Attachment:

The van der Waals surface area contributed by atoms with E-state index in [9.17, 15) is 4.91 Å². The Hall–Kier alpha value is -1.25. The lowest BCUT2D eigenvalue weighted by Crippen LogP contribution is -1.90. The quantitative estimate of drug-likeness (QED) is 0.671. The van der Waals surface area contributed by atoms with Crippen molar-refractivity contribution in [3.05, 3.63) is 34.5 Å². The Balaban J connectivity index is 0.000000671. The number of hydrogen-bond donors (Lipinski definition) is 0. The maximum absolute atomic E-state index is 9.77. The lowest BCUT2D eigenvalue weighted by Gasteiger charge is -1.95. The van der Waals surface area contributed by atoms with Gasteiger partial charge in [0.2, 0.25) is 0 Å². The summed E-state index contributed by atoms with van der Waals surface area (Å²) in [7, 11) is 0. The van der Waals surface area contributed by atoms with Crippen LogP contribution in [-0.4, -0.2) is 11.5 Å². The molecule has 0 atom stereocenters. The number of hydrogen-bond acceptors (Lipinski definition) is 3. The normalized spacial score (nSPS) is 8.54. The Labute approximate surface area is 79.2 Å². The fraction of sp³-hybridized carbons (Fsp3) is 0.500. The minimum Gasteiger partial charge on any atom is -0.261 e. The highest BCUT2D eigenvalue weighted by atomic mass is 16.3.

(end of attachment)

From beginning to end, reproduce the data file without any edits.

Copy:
The van der Waals surface area contributed by atoms with E-state index in [9.17, 15) is 4.91 Å². The Hall–Kier alpha value is -1.25. The lowest BCUT2D eigenvalue weighted by Crippen LogP contribution is -1.90. The quantitative estimate of drug-likeness (QED) is 0.671. The van der Waals surface area contributed by atoms with Crippen molar-refractivity contribution in [3.05, 3.63) is 34.5 Å². The Balaban J connectivity index is 0.000000671. The number of hydrogen-bond donors (Lipinski definition) is 0. The maximum absolute atomic E-state index is 9.77. The lowest BCUT2D eigenvalue weighted by Gasteiger charge is -1.95. The van der Waals surface area contributed by atoms with Gasteiger partial charge in [0.2, 0.25) is 0 Å². The summed E-state index contributed by atoms with van der Waals surface area (Å²) in [7, 11) is 0. The van der Waals surface area contributed by atoms with Crippen LogP contribution in [-0.4, -0.2) is 11.5 Å². The molecule has 0 atom stereocenters. The number of hydrogen-bond acceptors (Lipinski definition) is 3. The normalized spacial score (nSPS) is 8.54. The Labute approximate surface area is 79.2 Å². The fraction of sp³-hybridized carbons (Fsp3) is 0.500. The minimum Gasteiger partial charge on any atom is -0.261 e. The highest BCUT2D eigenvalue weighted by atomic mass is 16.3.